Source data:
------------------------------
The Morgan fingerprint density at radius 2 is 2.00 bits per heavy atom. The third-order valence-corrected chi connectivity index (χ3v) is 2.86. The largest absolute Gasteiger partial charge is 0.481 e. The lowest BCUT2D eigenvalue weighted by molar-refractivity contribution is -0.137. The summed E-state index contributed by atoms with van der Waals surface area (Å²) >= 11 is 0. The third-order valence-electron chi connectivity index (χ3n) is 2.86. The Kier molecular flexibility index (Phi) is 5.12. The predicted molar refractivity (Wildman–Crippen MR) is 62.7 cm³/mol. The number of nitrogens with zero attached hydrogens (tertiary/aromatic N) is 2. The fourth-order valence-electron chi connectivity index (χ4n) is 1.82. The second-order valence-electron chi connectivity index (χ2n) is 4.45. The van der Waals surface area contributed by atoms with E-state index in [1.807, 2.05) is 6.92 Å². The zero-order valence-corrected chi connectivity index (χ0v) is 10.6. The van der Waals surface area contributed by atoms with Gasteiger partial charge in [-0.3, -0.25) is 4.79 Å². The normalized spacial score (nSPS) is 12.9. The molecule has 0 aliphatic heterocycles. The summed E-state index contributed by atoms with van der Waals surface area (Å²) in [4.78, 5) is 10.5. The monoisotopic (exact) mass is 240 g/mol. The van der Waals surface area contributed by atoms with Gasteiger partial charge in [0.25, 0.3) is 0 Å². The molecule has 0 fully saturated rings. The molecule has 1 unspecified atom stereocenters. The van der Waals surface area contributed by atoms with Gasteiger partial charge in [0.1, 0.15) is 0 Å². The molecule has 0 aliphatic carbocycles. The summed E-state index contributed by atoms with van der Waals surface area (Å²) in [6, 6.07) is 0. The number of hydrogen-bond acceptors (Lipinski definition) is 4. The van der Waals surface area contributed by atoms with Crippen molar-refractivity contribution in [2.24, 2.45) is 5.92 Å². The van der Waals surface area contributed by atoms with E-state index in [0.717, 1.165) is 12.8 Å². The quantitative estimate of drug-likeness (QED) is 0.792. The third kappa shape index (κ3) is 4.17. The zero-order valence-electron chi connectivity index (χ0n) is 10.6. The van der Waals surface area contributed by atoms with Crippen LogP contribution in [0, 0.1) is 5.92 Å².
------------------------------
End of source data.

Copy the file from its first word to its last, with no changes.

The Morgan fingerprint density at radius 2 is 2.00 bits per heavy atom. The third-order valence-corrected chi connectivity index (χ3v) is 2.86. The largest absolute Gasteiger partial charge is 0.481 e. The lowest BCUT2D eigenvalue weighted by molar-refractivity contribution is -0.137. The summed E-state index contributed by atoms with van der Waals surface area (Å²) >= 11 is 0. The third-order valence-electron chi connectivity index (χ3n) is 2.86. The Kier molecular flexibility index (Phi) is 5.12. The predicted molar refractivity (Wildman–Crippen MR) is 62.7 cm³/mol. The number of nitrogens with zero attached hydrogens (tertiary/aromatic N) is 2. The fourth-order valence-electron chi connectivity index (χ4n) is 1.82. The second-order valence-electron chi connectivity index (χ2n) is 4.45. The van der Waals surface area contributed by atoms with E-state index in [1.807, 2.05) is 6.92 Å². The zero-order valence-corrected chi connectivity index (χ0v) is 10.6. The van der Waals surface area contributed by atoms with Gasteiger partial charge in [-0.3, -0.25) is 4.79 Å². The normalized spacial score (nSPS) is 12.9. The molecule has 0 aliphatic heterocycles. The summed E-state index contributed by atoms with van der Waals surface area (Å²) in [4.78, 5) is 10.5. The monoisotopic (exact) mass is 240 g/mol. The van der Waals surface area contributed by atoms with Gasteiger partial charge in [0.25, 0.3) is 0 Å². The molecule has 0 fully saturated rings. The molecule has 1 unspecified atom stereocenters. The van der Waals surface area contributed by atoms with Gasteiger partial charge in [0.1, 0.15) is 0 Å². The molecule has 0 aliphatic carbocycles. The summed E-state index contributed by atoms with van der Waals surface area (Å²) in [6, 6.07) is 0. The number of hydrogen-bond acceptors (Lipinski definition) is 4. The van der Waals surface area contributed by atoms with Crippen molar-refractivity contribution in [2.24, 2.45) is 5.92 Å². The van der Waals surface area contributed by atoms with E-state index in [0.717, 1.165) is 12.8 Å². The quantitative estimate of drug-likeness (QED) is 0.792. The third kappa shape index (κ3) is 4.17. The zero-order valence-electron chi connectivity index (χ0n) is 10.6. The van der Waals surface area contributed by atoms with Crippen LogP contribution in [0, 0.1) is 5.92 Å².